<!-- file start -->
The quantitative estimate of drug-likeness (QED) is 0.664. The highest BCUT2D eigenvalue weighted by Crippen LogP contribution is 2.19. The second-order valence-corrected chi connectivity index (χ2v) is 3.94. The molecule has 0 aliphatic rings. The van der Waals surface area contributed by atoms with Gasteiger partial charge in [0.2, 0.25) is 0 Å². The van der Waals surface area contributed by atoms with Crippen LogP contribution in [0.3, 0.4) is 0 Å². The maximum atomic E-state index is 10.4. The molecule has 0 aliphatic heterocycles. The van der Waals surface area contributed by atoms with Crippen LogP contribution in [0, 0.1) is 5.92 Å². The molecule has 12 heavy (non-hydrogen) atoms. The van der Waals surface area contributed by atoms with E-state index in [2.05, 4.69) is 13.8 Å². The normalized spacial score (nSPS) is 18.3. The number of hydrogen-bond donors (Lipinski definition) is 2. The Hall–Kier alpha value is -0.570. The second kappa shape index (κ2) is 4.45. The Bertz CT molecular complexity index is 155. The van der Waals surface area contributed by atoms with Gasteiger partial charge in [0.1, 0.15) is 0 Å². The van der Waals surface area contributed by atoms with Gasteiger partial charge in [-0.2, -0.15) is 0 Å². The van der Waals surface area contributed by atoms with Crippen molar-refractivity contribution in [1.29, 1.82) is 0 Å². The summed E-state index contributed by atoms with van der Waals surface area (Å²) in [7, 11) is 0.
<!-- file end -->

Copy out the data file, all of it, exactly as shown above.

The quantitative estimate of drug-likeness (QED) is 0.664. The highest BCUT2D eigenvalue weighted by Crippen LogP contribution is 2.19. The second-order valence-corrected chi connectivity index (χ2v) is 3.94. The molecule has 0 aliphatic rings. The van der Waals surface area contributed by atoms with Gasteiger partial charge in [0.2, 0.25) is 0 Å². The van der Waals surface area contributed by atoms with Crippen LogP contribution in [0.3, 0.4) is 0 Å². The maximum atomic E-state index is 10.4. The molecule has 0 aliphatic heterocycles. The van der Waals surface area contributed by atoms with Crippen LogP contribution in [0, 0.1) is 5.92 Å². The molecule has 12 heavy (non-hydrogen) atoms. The van der Waals surface area contributed by atoms with E-state index in [2.05, 4.69) is 13.8 Å². The normalized spacial score (nSPS) is 18.3. The number of hydrogen-bond donors (Lipinski definition) is 2. The Hall–Kier alpha value is -0.570. The second kappa shape index (κ2) is 4.45. The Bertz CT molecular complexity index is 155. The van der Waals surface area contributed by atoms with Gasteiger partial charge in [0.1, 0.15) is 0 Å². The van der Waals surface area contributed by atoms with Gasteiger partial charge in [-0.2, -0.15) is 0 Å². The van der Waals surface area contributed by atoms with Crippen molar-refractivity contribution in [1.29, 1.82) is 0 Å². The summed E-state index contributed by atoms with van der Waals surface area (Å²) in [7, 11) is 0.